Why I Still Use Firefox

Background

I’ve been using Firefox since late 2002 (when it was called Phoenix version 0.4). It was a nice lightweight1 alternative to Netscape Navigator. I’ve been consistently using Firefox since them when I’m on Windows (at work). I’ve also been using it almost full-time at home on my Macs, with a few failed attempts at switching to Safari. A couple of minor features in Firefox keep bringing me back to it from Safari:

  • Per-site scaling
  • Command-enter shortcut
  • Awesome Bar
  • Command-# shortcuts

Per-site scaling

Resolution of my displays has increased faster than the actual physical size, resulting in higher and higher pixels per inch. This has resulted in me needing to zoom many web pages. Firefox does a great job with automatically remembering my preferred zoom level for each site I visit, making subsequent visits painless.

Command-enter shortcut

Using this shortcut in the location bar prepends www. and appends .com – For example, typing apple/safari into the address bar and hitting command-enter would cause Firefox to attempt to load www.apple.com/safari. Typically, the same behavior occurs in Safari if you enter the same text and hit enter2.

In the old days of slow dial-up network connections, there was a noticeable performance difference between loading apple/safari and letting the browser figure out that apple wasn’t a valid web site, then try apple.com. Nowadays, there’s not really any difference in performance. I’ve just trained myself over the years to omitting the .com and using command-enter.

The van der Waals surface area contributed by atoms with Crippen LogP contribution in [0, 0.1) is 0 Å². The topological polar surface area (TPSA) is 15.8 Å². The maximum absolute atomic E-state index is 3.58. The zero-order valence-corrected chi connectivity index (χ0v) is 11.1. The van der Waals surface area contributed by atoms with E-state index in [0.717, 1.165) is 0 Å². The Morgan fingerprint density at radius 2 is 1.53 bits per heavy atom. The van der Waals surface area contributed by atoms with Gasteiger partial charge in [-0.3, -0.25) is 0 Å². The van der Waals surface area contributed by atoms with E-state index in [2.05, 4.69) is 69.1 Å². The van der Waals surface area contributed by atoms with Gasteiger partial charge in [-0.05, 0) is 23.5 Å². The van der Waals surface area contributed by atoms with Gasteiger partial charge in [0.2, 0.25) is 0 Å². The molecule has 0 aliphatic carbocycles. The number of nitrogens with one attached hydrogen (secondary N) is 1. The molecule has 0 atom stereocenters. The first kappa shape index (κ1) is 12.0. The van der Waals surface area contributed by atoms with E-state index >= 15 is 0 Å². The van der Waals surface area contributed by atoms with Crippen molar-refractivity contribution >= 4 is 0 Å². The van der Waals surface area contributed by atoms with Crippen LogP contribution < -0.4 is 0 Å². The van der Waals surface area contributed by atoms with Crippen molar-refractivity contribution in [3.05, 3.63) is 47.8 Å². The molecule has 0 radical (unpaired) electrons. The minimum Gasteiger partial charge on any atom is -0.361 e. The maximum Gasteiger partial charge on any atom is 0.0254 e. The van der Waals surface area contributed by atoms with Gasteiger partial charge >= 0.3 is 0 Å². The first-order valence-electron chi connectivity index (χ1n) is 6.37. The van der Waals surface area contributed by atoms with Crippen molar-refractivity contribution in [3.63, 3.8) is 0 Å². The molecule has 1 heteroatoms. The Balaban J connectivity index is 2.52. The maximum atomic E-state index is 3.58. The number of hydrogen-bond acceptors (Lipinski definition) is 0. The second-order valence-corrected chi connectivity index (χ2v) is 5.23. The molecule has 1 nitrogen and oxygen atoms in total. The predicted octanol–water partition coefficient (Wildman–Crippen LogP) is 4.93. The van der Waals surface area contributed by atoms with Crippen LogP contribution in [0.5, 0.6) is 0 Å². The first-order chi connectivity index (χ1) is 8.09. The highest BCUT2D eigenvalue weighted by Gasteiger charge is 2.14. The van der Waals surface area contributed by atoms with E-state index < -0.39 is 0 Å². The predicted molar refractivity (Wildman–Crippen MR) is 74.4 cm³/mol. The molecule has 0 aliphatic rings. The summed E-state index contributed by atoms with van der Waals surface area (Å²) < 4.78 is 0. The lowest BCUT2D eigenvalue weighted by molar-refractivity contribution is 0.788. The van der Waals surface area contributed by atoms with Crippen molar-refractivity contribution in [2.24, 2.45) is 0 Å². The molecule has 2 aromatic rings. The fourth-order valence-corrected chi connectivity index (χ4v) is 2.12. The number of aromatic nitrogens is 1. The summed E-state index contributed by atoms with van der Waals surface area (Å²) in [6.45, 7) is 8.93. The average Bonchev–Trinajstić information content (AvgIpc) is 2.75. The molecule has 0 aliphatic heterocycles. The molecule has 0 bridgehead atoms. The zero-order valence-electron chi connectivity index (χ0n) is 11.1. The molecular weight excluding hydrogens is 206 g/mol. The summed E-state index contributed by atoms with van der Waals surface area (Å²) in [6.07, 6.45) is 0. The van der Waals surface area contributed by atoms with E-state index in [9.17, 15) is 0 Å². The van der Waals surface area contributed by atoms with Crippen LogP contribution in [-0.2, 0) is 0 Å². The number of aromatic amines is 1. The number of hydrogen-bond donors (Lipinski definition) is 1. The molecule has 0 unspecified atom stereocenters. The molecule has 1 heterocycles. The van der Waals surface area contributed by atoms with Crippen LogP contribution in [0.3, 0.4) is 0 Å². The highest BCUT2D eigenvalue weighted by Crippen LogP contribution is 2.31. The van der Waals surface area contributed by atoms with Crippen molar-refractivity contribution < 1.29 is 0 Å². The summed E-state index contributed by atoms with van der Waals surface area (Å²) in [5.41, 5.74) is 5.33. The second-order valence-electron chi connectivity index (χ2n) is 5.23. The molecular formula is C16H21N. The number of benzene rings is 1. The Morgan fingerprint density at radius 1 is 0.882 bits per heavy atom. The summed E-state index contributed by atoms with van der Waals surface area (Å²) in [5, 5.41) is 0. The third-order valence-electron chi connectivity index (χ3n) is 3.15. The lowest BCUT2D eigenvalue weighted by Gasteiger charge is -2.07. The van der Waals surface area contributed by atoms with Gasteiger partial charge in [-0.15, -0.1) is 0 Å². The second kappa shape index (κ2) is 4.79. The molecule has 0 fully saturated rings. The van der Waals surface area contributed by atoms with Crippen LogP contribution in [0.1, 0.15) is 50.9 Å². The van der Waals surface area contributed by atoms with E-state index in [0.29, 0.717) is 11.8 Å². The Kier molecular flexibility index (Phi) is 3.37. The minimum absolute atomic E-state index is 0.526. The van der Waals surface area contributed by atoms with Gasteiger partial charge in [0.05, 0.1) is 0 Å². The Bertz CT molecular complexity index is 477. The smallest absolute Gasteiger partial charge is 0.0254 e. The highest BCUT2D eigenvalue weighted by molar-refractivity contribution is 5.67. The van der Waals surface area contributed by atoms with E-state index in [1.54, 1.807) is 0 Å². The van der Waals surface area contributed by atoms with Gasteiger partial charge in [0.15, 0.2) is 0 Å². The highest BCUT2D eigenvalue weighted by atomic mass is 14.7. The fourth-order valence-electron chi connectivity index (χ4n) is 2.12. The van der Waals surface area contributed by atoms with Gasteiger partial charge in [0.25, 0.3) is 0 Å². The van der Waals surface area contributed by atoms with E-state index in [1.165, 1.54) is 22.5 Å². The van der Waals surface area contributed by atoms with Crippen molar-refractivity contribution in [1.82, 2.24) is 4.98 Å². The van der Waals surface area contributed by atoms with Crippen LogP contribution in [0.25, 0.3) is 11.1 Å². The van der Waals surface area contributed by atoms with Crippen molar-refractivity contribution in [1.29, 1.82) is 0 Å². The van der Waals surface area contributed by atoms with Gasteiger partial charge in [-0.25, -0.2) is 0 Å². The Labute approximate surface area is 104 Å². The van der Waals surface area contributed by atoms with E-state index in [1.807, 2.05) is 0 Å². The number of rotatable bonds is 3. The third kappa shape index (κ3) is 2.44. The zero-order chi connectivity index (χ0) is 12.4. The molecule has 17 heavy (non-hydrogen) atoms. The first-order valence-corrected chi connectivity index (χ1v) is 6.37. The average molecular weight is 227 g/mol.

In Safari, command-enter causes the URL to open in a background tab. Ironically, this is probably much more useful to me, but I need to unlearn my habit.

Awesome Bar

Firefox provides both an address bar and a search box. I tend to use just the address bar (called the Awesome Bar by Mozilla). If what I type in is a URL, it opens the URL. If I type in keywords, it brings up auto-complete suggestions from my browser history and bookmarks. If I type in text, and don’t autocomplete to a URL, it performs a search on Google and shows me the results page. It’s great because I don’t have to think about whether I’m going to end up searching or loading a single URL.

Command-# shortcuts

Firefox lets me jump to a specific open tab using a quick keyboard shortcut. It uses the command-1 through command-8 keys to jump to any of the first 8 tabs and command-9 jumps to the last tab3. I find this much more useful at work, where I tend to have certain sites always open in the same tabs in the same order (first tab is the intraweb site, second tab is our team wiki, third tab is the Java API site, fourth tab is the system I’m working on, etc.).

I use these shortcuts all the time to quickly jump between tabs. This is less useful at home, where I tend not to have tabs persistently open to the same sites.

Workarounds

Out of the four features I would miss from Firefox, the per-site scaling is definitely the one that I wouldn’t want to live without.

I’ve tried the AllPagesZoom extension from Side Tree Software, but it only remembers one global zoom for all sites. This is similar to a tip I found on Mac OS X Hints/Macworld which accomplishes the same thing via a global CSS file. These are better than nothing, but still don’t provide the functionality that I’m looking for.

I also found reference to an extension called SafariMagnifier, which sounds like exactly what I’m looking for, but the site hosting the extension seems to be gone.

I finally decided that I would look into building Safari Extensions and try to build one myself. I’ve got a decent start and hope to have a working version in the next week or two. I think if I can solve this issue, I can work past my other missing features in Safari and make the switch (at least at home).

[Update - 08/24/11] – I’ve released the first version of this extension.

[Update - 09/14/11] – Read about how I have now switched over to Safari.